Q&A: Thoughts on New Elements Added to Periodic Table

January 12, 2016

Last week, it was announced that four new elements would be added to the periodic table, a collaboration from researchers in Russia, Japan and the U.S. Elements 113, 115, 117, and 118, which will complete the seventh row, are superheavy elements, that have an atomic number greater than 104.

UT Dallas Vice President for Research, Dr. Bruce Gnade, a nuclear and material science chemist, answers our questions about this exciting announcement.

Why is this exciting news? 

The new elements that were recently recognized get us closer to the next magic number1 for protons, which is predicted to be element-122 or 124.  184 is the next predicted magic number for neutrons.  There is the possibility that these elements, if there are also enough neutrons, could be stable enough to have a long enough half-life to be studied in detail.  The discovery of these new superheavy elements is a great way to test the theories that predict whether or not the next “magic” number for protons is 122 or 124.

In chemistry we have noble gasses like He, Ne, Ar, Kr, etc.  They are “noble” because they are very unreactive because their electron shells / orbitals are full.  The “magic numbers” for stability for electrons are 2,10,18, 36, 54, and 86.  Electrons are responsible for the chemical properties that we know.  Nuclei are made up of neutron and protons.  For instance, 16O has 8 protons and 8 neutrons.  Similar to atoms, nuclei have shells or orbitals for protons and neutrons.  The magic numbers are 2, 8, 20, 28, 50, 82, and 126.  A good example of a double magic nuclei is 208Pb – 82 protons which is magic and 126 neutrons which is also magic.  208Pb is very stable.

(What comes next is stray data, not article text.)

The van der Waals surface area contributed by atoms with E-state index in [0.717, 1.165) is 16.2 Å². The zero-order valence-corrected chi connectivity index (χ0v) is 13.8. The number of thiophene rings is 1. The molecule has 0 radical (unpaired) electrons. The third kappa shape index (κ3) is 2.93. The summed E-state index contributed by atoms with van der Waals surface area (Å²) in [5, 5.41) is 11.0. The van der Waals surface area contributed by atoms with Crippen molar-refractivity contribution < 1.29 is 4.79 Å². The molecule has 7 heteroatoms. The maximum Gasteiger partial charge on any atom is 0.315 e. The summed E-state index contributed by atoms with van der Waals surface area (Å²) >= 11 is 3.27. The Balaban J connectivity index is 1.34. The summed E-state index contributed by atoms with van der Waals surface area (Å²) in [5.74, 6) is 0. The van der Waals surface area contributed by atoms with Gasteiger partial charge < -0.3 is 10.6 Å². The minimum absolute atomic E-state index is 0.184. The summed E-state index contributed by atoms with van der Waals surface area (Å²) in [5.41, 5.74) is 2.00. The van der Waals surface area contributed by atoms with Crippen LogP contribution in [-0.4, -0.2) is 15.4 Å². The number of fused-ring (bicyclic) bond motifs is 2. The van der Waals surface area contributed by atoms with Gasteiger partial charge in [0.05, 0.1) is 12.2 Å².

How rare is it to have a new element added to the table?

It is very difficult to discover a new element and then verify that it really is a new element.  Large accelerators take medium size atoms like 48Ca to very high speeds and then crash them into a heavy target atom to fuse two atoms together to make a heavier atom.  The energy, or speed, has to be very high to overcome the electrostatic repulsion between the two nuclei.  The probability of forming a new nucleus is very low and the probability of the nucleus staying together is very low, and the probability of seeing the new nucleus is very low, so putting those together it makes it a very difficult task to make and characterize a new element.  For instance, the Japanese group that discovered element 113 took 10 years to find 3 atoms of the element.

What does this mean for researchers who use the table?

For nuclear physicists it is an important finding because the discovery of new elements helps define the experiments to go on to the next element.  Recognizing four new elements at one time is a big deal for those interested in the field of superheavy elements.

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